or many Malawians, land is an indispensable source of food and income–their only inheritance.
The United Nations’ Food and Agricultural Organisation (FAO) reports: “If women had the same access to productive resources as men, they could increase yields on their farms by 20–30 percent.”
In 2010, UN Women, UN Development Programme, UN Environment and the World Bank jointly quantified the cost of the gender gap and the potential gains from closing that gap in Malawi, Tanzania and Uganda.
They estimated that the gender gap amounts to $100 million in Malawi per year.
According to the study, closing the gender gap has the potential of lifting 238 000 Malawians out of poverty.
Research findings among women granted land rights in Cameroon and Ghana indicated a positive relationship between granting women land rights and increasing agricultural productivity.
Granting women land rights is, therefore, a major requirement in increasing agricultural productivity, fighting hunger and consequently realizing the right to food.
However, women still face numerous obstacles to access and control land.
Despite huge gains realised from granting women land rights, most women do not have secure land rights due to inadequate legal standards and ineffective implementation of land laws at national and local levels as well as discriminatory cultural norms which regard men as the rightful owners of land.
In recent times, many countries and development agencies have stepped up efforts aimed at granting women land rights.
The African Union’s Declaration on Land Issues and Challenges in Africa requires African States to “strengthen security of land tenure for women [who] require special attention”.
Sustainable Development Goals (SDGs) to end poverty, hunger and gender inequalities hinge on recognition of women land rights.
In Tanzania, the 1999 Land Act gives every woman the right to acquire, hold, use and deal with land just as men do.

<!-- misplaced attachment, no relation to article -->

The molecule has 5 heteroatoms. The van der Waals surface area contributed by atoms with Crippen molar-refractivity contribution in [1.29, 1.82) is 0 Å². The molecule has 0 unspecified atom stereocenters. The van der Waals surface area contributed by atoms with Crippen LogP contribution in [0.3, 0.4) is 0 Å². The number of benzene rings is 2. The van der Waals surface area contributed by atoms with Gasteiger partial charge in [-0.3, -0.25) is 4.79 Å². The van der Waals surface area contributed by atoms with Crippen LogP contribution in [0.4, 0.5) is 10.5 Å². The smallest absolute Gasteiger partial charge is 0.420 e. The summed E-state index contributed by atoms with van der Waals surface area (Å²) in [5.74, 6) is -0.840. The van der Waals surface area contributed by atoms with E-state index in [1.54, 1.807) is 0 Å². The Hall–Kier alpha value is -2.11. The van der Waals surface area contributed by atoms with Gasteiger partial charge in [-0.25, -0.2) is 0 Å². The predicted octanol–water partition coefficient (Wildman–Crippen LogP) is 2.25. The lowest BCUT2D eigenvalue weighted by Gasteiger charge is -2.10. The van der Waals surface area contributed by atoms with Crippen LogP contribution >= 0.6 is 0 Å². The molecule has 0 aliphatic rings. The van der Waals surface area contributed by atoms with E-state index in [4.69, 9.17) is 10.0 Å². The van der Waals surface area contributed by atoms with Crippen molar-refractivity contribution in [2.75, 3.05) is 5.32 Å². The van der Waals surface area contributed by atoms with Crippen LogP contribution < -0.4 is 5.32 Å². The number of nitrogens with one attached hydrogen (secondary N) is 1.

Similarly, Malawi has the legal foundation for women’s land rights. For instance, the country’s Constitution and the Gender Equality Act call for gender equality and prohibits discrimination on the basis of sex.
Additionally, the 2016 Customary Land Act opened new channels for women to participate in community land management through their representation in land committees and land tribunals.
The law, coupled with the Wills and Inheritance Act of 2011, aims at promoting women’s economic empowerment and work towards full recognition and realisation of women’s economic rights as required by the Convention on the Elimination of All Forms of Discrimination Against Women (Cedaw).
In many African States, including Malawi, the establishment of laws that protect women’s land rights is rooted in the assumption that once there are laws for the protection of women’s land rights, women will enjoy and realise their land rights.
On the other hand, there is a general trend of condemning some cultural norms responsible for thwarting women’s land rights.
The requirement to comply with both statutory rules and African traditions and culture creates situations of dilemmas.
Despite having a legal framework that protects women’s land rights, the dilemmas within the legal system and in the African traditions negatively affect women’s land rights.
The dilemma makes the realisation of women’s land rights a far-fetched dream in many African nations.
For example, despite the legal reforms in Tanzania, women are still struggling to realise their full land rights.
The same fate has not spared Malawian women. Even though the Customary Land Act was revised in 2016, cultural norms still dominate the land transactions of most Malawians.
This is despite the fact that the law of the land is clear that where cultural norms contradict the statutory law, the law should prevail. n